Ethnic minority lawyers ‘less likely to become judges’ According to the UK’s ministry of justice, applicants from minority communities do less well than white candidates for the majority of selection tools. (iStock image)
LAWYERS from ethnic minority groups are less likely to progress from bar to bench than their white counterparts, a new report of the UK’s ministry of justice said.
It found that ethnic minority applicants “do less well than white candidates for the majority of selection tools”.
They “did less well in the application process even after taking account of potential advantages such as an Oxbridge degree or being a barrister”, the findings, unveiled last week, said.
The report, reflecting slow progress on judicial diversity, comes amid calls for an investigation into the “discriminatory, unfair and unlawful” judicial appointment system.
According to the report, “across all selection tools, the success rate for black, Asian and minority ethnic candidates was lower than for white candidates… The greatest differential between black, Asian and minority ethnic and white candidates was seen for the paper sift and qualifying test stages, the JAC’s (Judicial Appointments Commission) two first-stage shortlisting tools”.
Selection figures of five years between 2015-15 to 2020-21 were taken into account for the study.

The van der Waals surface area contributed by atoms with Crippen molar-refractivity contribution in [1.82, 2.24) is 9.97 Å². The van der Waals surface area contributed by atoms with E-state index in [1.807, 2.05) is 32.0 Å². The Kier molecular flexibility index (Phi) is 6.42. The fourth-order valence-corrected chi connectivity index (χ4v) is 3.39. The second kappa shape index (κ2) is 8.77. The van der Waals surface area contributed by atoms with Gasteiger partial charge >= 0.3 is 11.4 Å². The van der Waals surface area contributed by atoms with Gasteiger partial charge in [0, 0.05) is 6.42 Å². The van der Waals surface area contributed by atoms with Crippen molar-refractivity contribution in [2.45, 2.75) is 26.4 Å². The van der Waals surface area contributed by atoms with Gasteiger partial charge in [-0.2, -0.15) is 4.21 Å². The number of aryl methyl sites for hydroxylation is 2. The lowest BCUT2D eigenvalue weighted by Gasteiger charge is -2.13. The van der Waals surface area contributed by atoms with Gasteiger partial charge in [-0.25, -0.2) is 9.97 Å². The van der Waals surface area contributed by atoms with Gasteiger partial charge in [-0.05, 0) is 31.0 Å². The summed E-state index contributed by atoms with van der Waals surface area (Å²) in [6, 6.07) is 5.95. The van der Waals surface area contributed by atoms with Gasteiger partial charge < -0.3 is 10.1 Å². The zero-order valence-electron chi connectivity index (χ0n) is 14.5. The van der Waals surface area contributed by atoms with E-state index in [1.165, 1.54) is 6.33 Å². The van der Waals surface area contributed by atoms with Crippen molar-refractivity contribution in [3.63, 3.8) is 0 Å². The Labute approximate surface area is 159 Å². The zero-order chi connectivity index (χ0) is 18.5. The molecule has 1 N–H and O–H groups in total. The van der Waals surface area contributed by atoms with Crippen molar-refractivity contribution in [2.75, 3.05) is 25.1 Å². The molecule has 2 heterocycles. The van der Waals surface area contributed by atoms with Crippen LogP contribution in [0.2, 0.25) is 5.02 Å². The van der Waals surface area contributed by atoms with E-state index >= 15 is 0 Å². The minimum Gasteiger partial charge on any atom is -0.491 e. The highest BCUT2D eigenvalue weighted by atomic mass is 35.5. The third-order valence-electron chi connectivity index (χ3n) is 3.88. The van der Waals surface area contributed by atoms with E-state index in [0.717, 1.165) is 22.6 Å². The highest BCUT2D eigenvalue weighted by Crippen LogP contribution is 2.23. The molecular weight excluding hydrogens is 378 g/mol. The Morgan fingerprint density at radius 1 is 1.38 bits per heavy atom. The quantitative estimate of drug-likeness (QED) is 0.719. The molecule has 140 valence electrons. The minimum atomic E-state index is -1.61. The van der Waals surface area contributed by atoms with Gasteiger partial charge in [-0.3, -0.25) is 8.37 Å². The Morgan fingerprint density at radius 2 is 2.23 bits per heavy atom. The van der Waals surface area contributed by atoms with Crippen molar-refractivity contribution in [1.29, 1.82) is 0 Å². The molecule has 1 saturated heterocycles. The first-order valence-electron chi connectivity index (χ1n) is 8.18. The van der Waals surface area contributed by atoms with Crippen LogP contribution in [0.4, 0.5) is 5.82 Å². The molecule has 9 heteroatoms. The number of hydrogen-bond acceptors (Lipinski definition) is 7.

Oxbridge graduates and barristers are more likely to become judges than those who went to other universities and solicitors. However, the report did not assign any reason for the differential success rates.
Earlier this year, the Judicial Support Network, an independent non-political organisation founded by a crown court judge, had urged the Equality and Human Rights Commission to investigate “serious, serial and systemic” failings in the system to appoint and promote judges.
Judge Kaly Kaul, who leads the Network, feels that the watchdog lacks sufficient resources to investigate judicial appointments.
“The policies that are being currently promulgated in the name of diversity depend, for their success, on acceptance of structural and cultural discrimination in relation to race, gender, disability and background,” she told The Times.
According to Sam Mercer, the diversity head at the Bar Council, the report showed more should be done at the point of appointment.